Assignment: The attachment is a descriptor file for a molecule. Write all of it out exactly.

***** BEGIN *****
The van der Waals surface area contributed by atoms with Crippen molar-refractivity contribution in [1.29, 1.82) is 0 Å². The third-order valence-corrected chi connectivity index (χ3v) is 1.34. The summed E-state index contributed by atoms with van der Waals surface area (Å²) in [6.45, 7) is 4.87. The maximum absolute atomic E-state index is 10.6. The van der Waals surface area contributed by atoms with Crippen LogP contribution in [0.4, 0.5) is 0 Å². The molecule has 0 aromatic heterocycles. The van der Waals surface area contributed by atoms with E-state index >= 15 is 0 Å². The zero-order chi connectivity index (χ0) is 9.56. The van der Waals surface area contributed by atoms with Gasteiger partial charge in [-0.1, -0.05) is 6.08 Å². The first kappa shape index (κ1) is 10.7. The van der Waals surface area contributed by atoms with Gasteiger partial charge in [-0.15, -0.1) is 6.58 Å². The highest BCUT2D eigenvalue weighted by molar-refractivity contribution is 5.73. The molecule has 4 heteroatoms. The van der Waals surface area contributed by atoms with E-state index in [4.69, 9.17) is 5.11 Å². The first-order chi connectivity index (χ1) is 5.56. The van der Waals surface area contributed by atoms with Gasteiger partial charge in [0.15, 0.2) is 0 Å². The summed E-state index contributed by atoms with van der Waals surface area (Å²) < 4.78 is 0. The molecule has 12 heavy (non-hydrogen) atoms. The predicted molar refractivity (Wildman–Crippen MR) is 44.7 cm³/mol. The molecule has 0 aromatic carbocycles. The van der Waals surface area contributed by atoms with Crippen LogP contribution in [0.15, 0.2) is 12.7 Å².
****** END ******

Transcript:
The van der Waals surface area contributed by atoms with Crippen molar-refractivity contribution in [1.29, 1.82) is 0 Å². The third-order valence-corrected chi connectivity index (χ3v) is 1.34. The summed E-state index contributed by atoms with van der Waals surface area (Å²) in [6.45, 7) is 4.87. The maximum absolute atomic E-state index is 10.6. The van der Waals surface area contributed by atoms with Crippen LogP contribution in [0.4, 0.5) is 0 Å². The molecule has 0 aromatic heterocycles. The van der Waals surface area contributed by atoms with E-state index >= 15 is 0 Å². The zero-order chi connectivity index (χ0) is 9.56. The van der Waals surface area contributed by atoms with Gasteiger partial charge in [-0.1, -0.05) is 6.08 Å². The first kappa shape index (κ1) is 10.7. The van der Waals surface area contributed by atoms with Gasteiger partial charge in [-0.15, -0.1) is 6.58 Å². The highest BCUT2D eigenvalue weighted by molar-refractivity contribution is 5.73. The molecule has 4 heteroatoms. The van der Waals surface area contributed by atoms with E-state index in [4.69, 9.17) is 5.11 Å². The first-order chi connectivity index (χ1) is 5.56. The van der Waals surface area contributed by atoms with Gasteiger partial charge in [0.15, 0.2) is 0 Å². The summed E-state index contributed by atoms with van der Waals surface area (Å²) < 4.78 is 0. The molecule has 12 heavy (non-hydrogen) atoms. The predicted molar refractivity (Wildman–Crippen MR) is 44.7 cm³/mol. The molecule has 0 aromatic carbocycles. The van der Waals surface area contributed by atoms with Crippen LogP contribution in [0.15, 0.2) is 12.7 Å².